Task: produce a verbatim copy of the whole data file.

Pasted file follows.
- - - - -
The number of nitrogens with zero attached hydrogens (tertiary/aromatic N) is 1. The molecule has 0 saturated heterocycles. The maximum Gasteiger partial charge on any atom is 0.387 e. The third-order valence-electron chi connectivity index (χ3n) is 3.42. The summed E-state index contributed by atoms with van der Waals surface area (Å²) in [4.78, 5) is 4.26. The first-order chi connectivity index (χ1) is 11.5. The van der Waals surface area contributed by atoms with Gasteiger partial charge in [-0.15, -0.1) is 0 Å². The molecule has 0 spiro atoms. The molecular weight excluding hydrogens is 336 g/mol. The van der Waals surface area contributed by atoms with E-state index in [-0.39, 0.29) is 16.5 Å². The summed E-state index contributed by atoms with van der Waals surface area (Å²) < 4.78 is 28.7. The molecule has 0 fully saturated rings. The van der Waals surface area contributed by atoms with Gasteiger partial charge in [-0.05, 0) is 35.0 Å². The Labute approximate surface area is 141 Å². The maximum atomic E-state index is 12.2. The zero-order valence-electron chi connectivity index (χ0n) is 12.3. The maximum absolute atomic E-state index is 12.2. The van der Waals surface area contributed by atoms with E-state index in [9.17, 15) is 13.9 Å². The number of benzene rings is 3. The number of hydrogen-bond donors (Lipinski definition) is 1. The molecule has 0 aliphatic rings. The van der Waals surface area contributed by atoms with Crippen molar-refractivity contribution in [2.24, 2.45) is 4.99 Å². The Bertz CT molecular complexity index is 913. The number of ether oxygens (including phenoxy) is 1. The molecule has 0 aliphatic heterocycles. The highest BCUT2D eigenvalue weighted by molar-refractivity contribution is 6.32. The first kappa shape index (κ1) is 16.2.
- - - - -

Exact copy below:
The number of nitrogens with zero attached hydrogens (tertiary/aromatic N) is 1. The molecule has 0 saturated heterocycles. The maximum Gasteiger partial charge on any atom is 0.387 e. The third-order valence-electron chi connectivity index (χ3n) is 3.42. The summed E-state index contributed by atoms with van der Waals surface area (Å²) in [4.78, 5) is 4.26. The first-order chi connectivity index (χ1) is 11.5. The van der Waals surface area contributed by atoms with Gasteiger partial charge in [-0.15, -0.1) is 0 Å². The molecule has 0 spiro atoms. The molecular weight excluding hydrogens is 336 g/mol. The van der Waals surface area contributed by atoms with E-state index in [-0.39, 0.29) is 16.5 Å². The summed E-state index contributed by atoms with van der Waals surface area (Å²) < 4.78 is 28.7. The molecule has 0 fully saturated rings. The van der Waals surface area contributed by atoms with Gasteiger partial charge in [-0.05, 0) is 35.0 Å². The Labute approximate surface area is 141 Å². The maximum atomic E-state index is 12.2. The zero-order valence-electron chi connectivity index (χ0n) is 12.3. The maximum absolute atomic E-state index is 12.2. The van der Waals surface area contributed by atoms with E-state index in [9.17, 15) is 13.9 Å². The number of benzene rings is 3. The number of hydrogen-bond donors (Lipinski definition) is 1. The molecule has 0 aliphatic rings. The van der Waals surface area contributed by atoms with Crippen molar-refractivity contribution in [2.24, 2.45) is 4.99 Å². The Bertz CT molecular complexity index is 913. The number of ether oxygens (including phenoxy) is 1. The molecule has 0 aliphatic heterocycles. The highest BCUT2D eigenvalue weighted by molar-refractivity contribution is 6.32. The first kappa shape index (κ1) is 16.2.